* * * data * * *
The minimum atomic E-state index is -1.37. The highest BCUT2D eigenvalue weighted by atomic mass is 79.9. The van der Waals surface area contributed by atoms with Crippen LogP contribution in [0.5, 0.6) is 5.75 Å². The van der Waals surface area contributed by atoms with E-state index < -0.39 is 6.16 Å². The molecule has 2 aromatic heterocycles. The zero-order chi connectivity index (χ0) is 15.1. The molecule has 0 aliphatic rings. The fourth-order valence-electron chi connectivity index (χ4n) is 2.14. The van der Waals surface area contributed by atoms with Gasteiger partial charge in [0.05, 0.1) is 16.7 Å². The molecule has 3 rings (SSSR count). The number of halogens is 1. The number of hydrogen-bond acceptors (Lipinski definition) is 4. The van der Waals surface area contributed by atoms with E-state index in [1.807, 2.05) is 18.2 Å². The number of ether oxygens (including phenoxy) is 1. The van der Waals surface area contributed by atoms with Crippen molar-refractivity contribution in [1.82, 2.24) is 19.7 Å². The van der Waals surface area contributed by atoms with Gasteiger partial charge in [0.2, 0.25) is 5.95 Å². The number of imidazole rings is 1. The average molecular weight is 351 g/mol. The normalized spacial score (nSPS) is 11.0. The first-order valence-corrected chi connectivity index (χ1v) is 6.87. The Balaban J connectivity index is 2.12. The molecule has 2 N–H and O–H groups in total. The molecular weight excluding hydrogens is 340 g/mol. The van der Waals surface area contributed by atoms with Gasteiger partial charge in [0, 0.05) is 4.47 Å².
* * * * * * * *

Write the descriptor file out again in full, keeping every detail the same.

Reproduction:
The minimum atomic E-state index is -1.37. The highest BCUT2D eigenvalue weighted by atomic mass is 79.9. The van der Waals surface area contributed by atoms with Crippen LogP contribution in [0.5, 0.6) is 5.75 Å². The van der Waals surface area contributed by atoms with E-state index < -0.39 is 6.16 Å². The molecule has 2 aromatic heterocycles. The zero-order chi connectivity index (χ0) is 15.1. The molecule has 0 aliphatic rings. The fourth-order valence-electron chi connectivity index (χ4n) is 2.14. The van der Waals surface area contributed by atoms with Gasteiger partial charge in [0.05, 0.1) is 16.7 Å². The molecule has 3 rings (SSSR count). The number of halogens is 1. The number of hydrogen-bond acceptors (Lipinski definition) is 4. The van der Waals surface area contributed by atoms with E-state index in [1.807, 2.05) is 18.2 Å². The number of ether oxygens (including phenoxy) is 1. The van der Waals surface area contributed by atoms with Crippen molar-refractivity contribution in [1.82, 2.24) is 19.7 Å². The van der Waals surface area contributed by atoms with Gasteiger partial charge in [0.2, 0.25) is 5.95 Å². The number of imidazole rings is 1. The average molecular weight is 351 g/mol. The normalized spacial score (nSPS) is 11.0. The first-order valence-corrected chi connectivity index (χ1v) is 6.87. The Balaban J connectivity index is 2.12. The molecule has 2 N–H and O–H groups in total. The molecular weight excluding hydrogens is 340 g/mol. The van der Waals surface area contributed by atoms with Gasteiger partial charge in [0, 0.05) is 4.47 Å².